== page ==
Mortgage Options for Retirement

Whether you’re retiring five years from now or 25 years from now, your financial situation will be one of the keys to a happy retirement. Your savings, investments and retirement income (if any) will be your main focus, but you’ll also need to look at one other important area: your mortgage.

Depending upon your financial situation and retirement goals, you’ll have a few options with your mortgage when it comes time for you to retire. Let’s take a closer look at those options: paying off your mortgage, keeping your mortgage (or getting a new one) and refinancing your mortgage.

Pay Off Your Mortgage. For many retirees or soon-to-be retirees, being debt-free during retirement is the most important goal. If you’re one of these people, then paying off your mortgage—either before you retire or within a short time after you retire—may be right for you. By eliminating your monthly mortgage payment, your cash flow will improve and you’ll have one less item of debt to worry about. Paying off your mortgage may take some long-range planning, so talk to your mortgage professional now about your current mortgage and payoff options, if applicable.

Keep Your Mortgage or Get a New Mortgage. Being debt-free may be a nice goal, but if you have to up your current monthly mortgage payment by quite a bit just to pay off your mortgage early, you may be better off keeping your mortgage and investing that “extra” money elsewhere. If you’re looking to relocate for your retirement or downsize into a smaller home, you can also “trade” one mortgage for another. Also, by keeping your mortgage or getting a new one, you’ll have the added benefit of continuing to take the yearly tax deduction on interest.

Refinance Your Mortgage. For many people, this is the best option. With today’s still-low interest rates, refinancing into a fixed-rate mortgage—either with the same term or a shorter term—will keep your payments low and give you much more flexibility in terms of your finances when you retire. If you’re relocating or downsizing for your retirement, however, refinancing may not be the best idea because you may not be able to recoup your costs. Also, if you’re considering refinancing into a short-term loan in order to pay off your mortgage sooner, keep in mind that the higher monthly payments may reduce your ability to build up a nest egg for your retirement.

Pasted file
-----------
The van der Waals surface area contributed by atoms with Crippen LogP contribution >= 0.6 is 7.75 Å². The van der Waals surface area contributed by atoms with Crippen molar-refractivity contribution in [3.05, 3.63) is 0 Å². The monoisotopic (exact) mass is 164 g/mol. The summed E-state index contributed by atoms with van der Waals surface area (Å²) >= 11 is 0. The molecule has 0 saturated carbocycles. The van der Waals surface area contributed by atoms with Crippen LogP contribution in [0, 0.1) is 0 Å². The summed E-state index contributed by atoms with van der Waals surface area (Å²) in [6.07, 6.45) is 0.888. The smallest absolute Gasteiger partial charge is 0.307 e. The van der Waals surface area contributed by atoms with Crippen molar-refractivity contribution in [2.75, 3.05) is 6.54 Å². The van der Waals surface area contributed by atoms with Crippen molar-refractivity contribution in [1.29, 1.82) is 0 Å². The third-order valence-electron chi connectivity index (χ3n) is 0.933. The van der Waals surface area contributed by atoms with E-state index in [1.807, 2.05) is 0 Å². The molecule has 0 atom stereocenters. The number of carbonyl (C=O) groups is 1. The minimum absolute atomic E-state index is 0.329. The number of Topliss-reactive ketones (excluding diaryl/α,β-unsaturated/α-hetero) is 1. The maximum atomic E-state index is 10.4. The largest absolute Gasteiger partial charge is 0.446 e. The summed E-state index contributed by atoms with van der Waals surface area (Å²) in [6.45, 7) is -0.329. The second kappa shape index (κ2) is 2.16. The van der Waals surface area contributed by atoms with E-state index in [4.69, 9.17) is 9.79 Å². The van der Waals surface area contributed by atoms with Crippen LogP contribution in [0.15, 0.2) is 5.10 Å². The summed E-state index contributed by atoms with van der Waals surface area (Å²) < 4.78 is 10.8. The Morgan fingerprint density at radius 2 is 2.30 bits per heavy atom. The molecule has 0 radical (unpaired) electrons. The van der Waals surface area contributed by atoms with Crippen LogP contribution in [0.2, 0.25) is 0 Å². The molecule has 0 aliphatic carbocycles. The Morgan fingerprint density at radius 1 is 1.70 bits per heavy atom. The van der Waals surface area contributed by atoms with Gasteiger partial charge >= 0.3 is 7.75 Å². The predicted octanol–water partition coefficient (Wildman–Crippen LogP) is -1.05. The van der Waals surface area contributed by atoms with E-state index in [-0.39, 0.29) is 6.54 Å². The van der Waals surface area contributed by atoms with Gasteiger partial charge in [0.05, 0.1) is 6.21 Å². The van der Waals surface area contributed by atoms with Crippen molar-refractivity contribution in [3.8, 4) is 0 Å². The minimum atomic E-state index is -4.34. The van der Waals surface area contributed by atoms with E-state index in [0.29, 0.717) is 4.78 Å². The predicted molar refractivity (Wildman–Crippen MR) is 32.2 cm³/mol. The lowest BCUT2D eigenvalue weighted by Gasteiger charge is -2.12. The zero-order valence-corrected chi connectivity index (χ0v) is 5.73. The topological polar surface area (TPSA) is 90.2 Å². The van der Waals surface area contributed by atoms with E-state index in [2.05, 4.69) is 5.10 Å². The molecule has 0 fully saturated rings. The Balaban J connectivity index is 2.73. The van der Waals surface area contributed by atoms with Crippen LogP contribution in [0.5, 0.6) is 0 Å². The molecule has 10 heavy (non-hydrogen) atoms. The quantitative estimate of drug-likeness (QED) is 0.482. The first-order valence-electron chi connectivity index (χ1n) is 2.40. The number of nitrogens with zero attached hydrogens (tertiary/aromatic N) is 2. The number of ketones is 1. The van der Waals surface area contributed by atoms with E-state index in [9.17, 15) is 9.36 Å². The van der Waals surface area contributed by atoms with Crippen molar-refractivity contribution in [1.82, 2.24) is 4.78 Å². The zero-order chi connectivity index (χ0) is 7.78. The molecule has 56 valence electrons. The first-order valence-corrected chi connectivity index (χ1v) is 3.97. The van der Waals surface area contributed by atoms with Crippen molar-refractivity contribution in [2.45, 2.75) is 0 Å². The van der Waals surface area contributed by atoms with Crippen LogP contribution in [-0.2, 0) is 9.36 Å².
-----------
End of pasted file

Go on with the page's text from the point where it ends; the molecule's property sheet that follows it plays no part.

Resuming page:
To get a better understanding of your financial situation when you retire, talk to your financial planner and make sure your mortgage options are part of the conversation. ∆

 

© Left Field Media


Thinking Long-Term When Looking at Home Loans

Buying a home is still a dream for many people. For the vast majority of home buyers, they will use home loans in order to buy their home. Many people believe it is a good idea to borrow as much money as possible when taking out a home loan. However, there are many things to keep in mind when it comes to borrowing money over the long term. A mortgage is a huge commitment for anyone to make. It is vital that everyone involved understands how financially important a mortgage is.

Types of Mortgages

A home loan is simply a way to borrow money when purchasing a home. For many home buyers, getting a 30-year mortgage is the way to go. This type of mortgage spreads the monthly payments out over a longer period of time. If the home buyers can afford the higher monthly payments, getting a 15-year mortgage is a way to pay in a lower amount over the life of the mortgage. Buyers should weigh the pros and cons of each mortgage before making a final decision. If you have questions about mortgages in general, contact us today so that we can answer your questions.

How Much To Borrow

One of the best ways to examine how much you can afford to borrow for a home is by looking at the income to payment ratio. The higher your income relative to your monthly payment, the better off you will be financially. Always think long term when borrowing money to buy a home.


What is an Adjustable Rate Mortgage and What Are the Benefits?

If you’re trying to find a loan, especially to purchase real estate, you’ve probably heard of the adjustable rate mortgage. You may be wondering why it would be good for you, or maybe even what it is. Let’s answer a few of your questions here.

What is an adjustable rate mortgage?